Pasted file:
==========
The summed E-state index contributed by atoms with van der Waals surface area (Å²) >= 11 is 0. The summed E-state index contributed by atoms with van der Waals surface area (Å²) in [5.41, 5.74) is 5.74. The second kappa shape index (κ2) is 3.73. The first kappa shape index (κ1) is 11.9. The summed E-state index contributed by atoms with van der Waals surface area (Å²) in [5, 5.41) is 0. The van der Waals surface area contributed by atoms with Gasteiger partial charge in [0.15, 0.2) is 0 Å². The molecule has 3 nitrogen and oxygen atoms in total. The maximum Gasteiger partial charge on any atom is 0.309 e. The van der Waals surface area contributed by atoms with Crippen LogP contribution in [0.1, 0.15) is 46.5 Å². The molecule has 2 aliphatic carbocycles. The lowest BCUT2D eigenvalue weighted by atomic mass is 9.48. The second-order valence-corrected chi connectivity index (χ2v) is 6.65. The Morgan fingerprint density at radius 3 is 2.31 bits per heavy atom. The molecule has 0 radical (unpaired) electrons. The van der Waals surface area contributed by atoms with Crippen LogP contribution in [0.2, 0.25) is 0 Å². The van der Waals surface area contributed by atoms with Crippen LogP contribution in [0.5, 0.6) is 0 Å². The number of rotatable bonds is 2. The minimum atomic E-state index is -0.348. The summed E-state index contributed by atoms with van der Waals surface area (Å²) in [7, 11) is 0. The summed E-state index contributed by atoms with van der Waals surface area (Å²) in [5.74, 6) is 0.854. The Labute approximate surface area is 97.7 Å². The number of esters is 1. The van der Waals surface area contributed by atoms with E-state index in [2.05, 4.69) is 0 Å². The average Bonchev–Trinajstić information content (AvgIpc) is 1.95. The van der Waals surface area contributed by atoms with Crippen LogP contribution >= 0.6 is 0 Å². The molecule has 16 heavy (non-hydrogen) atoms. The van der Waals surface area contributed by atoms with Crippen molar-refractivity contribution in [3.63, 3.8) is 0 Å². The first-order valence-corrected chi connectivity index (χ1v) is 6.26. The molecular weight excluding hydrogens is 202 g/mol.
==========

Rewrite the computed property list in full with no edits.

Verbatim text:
The summed E-state index contributed by atoms with van der Waals surface area (Å²) >= 11 is 0. The summed E-state index contributed by atoms with van der Waals surface area (Å²) in [5.41, 5.74) is 5.74. The second kappa shape index (κ2) is 3.73. The first kappa shape index (κ1) is 11.9. The summed E-state index contributed by atoms with van der Waals surface area (Å²) in [5, 5.41) is 0. The van der Waals surface area contributed by atoms with Gasteiger partial charge in [0.15, 0.2) is 0 Å². The molecule has 3 nitrogen and oxygen atoms in total. The maximum Gasteiger partial charge on any atom is 0.309 e. The van der Waals surface area contributed by atoms with Crippen LogP contribution in [0.1, 0.15) is 46.5 Å². The molecule has 2 aliphatic carbocycles. The lowest BCUT2D eigenvalue weighted by atomic mass is 9.48. The second-order valence-corrected chi connectivity index (χ2v) is 6.65. The Morgan fingerprint density at radius 3 is 2.31 bits per heavy atom. The molecule has 0 radical (unpaired) electrons. The van der Waals surface area contributed by atoms with Crippen LogP contribution in [0.2, 0.25) is 0 Å². The van der Waals surface area contributed by atoms with Crippen LogP contribution in [0.5, 0.6) is 0 Å². The number of rotatable bonds is 2. The minimum atomic E-state index is -0.348. The summed E-state index contributed by atoms with van der Waals surface area (Å²) in [7, 11) is 0. The summed E-state index contributed by atoms with van der Waals surface area (Å²) in [5.74, 6) is 0.854. The Labute approximate surface area is 97.7 Å². The number of esters is 1. The van der Waals surface area contributed by atoms with E-state index in [2.05, 4.69) is 0 Å². The average Bonchev–Trinajstić information content (AvgIpc) is 1.95. The van der Waals surface area contributed by atoms with Crippen LogP contribution >= 0.6 is 0 Å². The molecule has 16 heavy (non-hydrogen) atoms. The van der Waals surface area contributed by atoms with Crippen molar-refractivity contribution in [3.63, 3.8) is 0 Å². The first-order valence-corrected chi connectivity index (χ1v) is 6.26. The molecular weight excluding hydrogens is 202 g/mol.